The crux issue for me within attachment is attunement. With disorganised attachment, and with clients who have been ritually abused in particular, you can very quickly become misattuned. Sometimes that happens simply because you’re not seeing things from your client’s perspective – you’re clueless, you have no idea that what you’ve just said or done was triggering, or unhelpful, or has other meanings. Sometimes it’s transference and it’s just that no matter what I do, I’ll be seen as ‘bad mother’. But often it’s more than that, and I’ve failed to meet my client in the middle where we’re both bringing our experiences and understanding of the world into play – I’m just oblivious to how different our perceptions or expectations might be. For example, one of my client’s alters would say, “I’m stupid” and for a long time I would say, “No, you’re not stupid – you’re very intelligent.” And I didn’t understand why this alter would then spiral further down into shame and a sort of anguish, of disconnection from me. But then over time I began to realise that this was a double whammy for them, because now I was in effect saying to them, “You’re wrong.” So they would think, “Well, I obviously am very stupid, because I got it wrong as well.” And being wrong, getting things wrong, was not just a source of shame and humiliation but was hugely dangerous for them previously – there had been repeated instances of torture when they ‘got it wrong’. So I’m a bit laboured now and I say, “Yes, I hear you say that you think you’re stupid ... my experience is slightly different” and I try to validate their view of themselves first so as not to trigger shame or terror. Another source of misattunement was misreading my facial expression, because the constant dread or the constant expectation was that I was cross. The trouble is that I frown when I’m concentrating or thinking! I had no idea that fear of not getting it right, or someone being cross, was such a deep and embedded trauma.

I do believe very much in validation. So if someone is cutting themselves, far from saying, “Don’t do that!”, I would now try to find out what the cutting was trying to achieve, because I realise that every part, every alter, is doing something for the host person, for the team as a whole. So the cutting might be to give them a moment’s respite or peace or pain relief, or it might be a way of shouting, “Something is wrong here – do something!” Or it might be a re-enactment, telling the story of what happened – “This is what was done to me.” I became aware that just to be a witness to what happened can make a difference. I try to validate each and every part – because each part, each alter, is precious. I might try and look at what that alter had to do – the function they had to perform in order to survive, and try and change that, to encourage them to think about what they would like to do instead. But even in that I’ve learned to tread carefully, because in my eagerness to help I’ve often plunged in too quickly. There was an alter of one client who ‘ran’ – very definitely a ‘flight’ part, and we called her ‘Flee’. She ran from the abuse, and she ran like the wind in all the races at school. I suggested that she could sit down now and stop running, and dutifully she did. But later on in therapy I realised that it had become counter-productive because it was too soon in the process, that some of the energy and drive and efficacy had gone out of the client as a whole, because I’d interfered. Far better for Flee to have been integrated in her own way, and in her own time. The wisdom of the entire ‘system’ is immense and is wired for survival. The more I work with DID clients, particularly survivors of Ritual Abuse, the more I realise how amazing they are to have survived, and I know that I have to listen to them and their innate wisdom if I’m going to be of any use to them at all.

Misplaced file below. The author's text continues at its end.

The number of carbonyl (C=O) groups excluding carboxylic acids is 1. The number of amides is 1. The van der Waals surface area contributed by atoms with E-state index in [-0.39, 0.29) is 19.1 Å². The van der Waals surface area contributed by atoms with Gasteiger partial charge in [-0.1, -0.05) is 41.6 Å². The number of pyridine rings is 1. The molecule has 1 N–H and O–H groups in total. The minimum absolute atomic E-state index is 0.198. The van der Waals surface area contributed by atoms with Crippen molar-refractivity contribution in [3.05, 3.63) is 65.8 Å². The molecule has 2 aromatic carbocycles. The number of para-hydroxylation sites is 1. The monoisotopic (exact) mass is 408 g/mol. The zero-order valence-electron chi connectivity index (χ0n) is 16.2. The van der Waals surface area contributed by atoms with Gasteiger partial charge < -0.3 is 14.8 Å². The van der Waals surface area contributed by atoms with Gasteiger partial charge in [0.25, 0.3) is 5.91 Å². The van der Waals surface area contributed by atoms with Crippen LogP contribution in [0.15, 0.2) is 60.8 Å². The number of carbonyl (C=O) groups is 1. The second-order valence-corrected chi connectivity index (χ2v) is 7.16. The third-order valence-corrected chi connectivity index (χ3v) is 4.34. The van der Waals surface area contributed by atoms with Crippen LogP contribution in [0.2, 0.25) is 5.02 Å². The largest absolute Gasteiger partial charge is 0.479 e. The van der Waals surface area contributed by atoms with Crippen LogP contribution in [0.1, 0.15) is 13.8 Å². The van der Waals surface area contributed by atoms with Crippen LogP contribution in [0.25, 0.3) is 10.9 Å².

This has been a developmental journey, my own process. I still don’t know the answers, but am better able to hold the unknowing, able to stay with that unknowing and still be present. There are no certainties, no black and white or “This is the way to do it.” I used to worry about the ‘either/or’ dilemma, for example “Do I either work with the parts or with the wise adult?” I know now it is not ‘either/or’ but ‘both/and’. My focus is not so much on the doing of the work, but of being in the work, the ‘I-Thou’ relationship that Buber advocates. Any knowledge I might have been sure of has given way to the wisdom of the not knowing. I am learning – with a lot of help from my clients – to be energetically present, but not in their way.

© PODS 2012

About the Author

Margaret Collingwood

Margaret Collingwood is an experienced therapist in private practice and one of the few Senior Accredited Sensorimotor Psychotherapists in the UK. She has a particular concern for bereavement, trauma and DID, and has worked previously in teaching, broadcasting, primary care and the charity sector.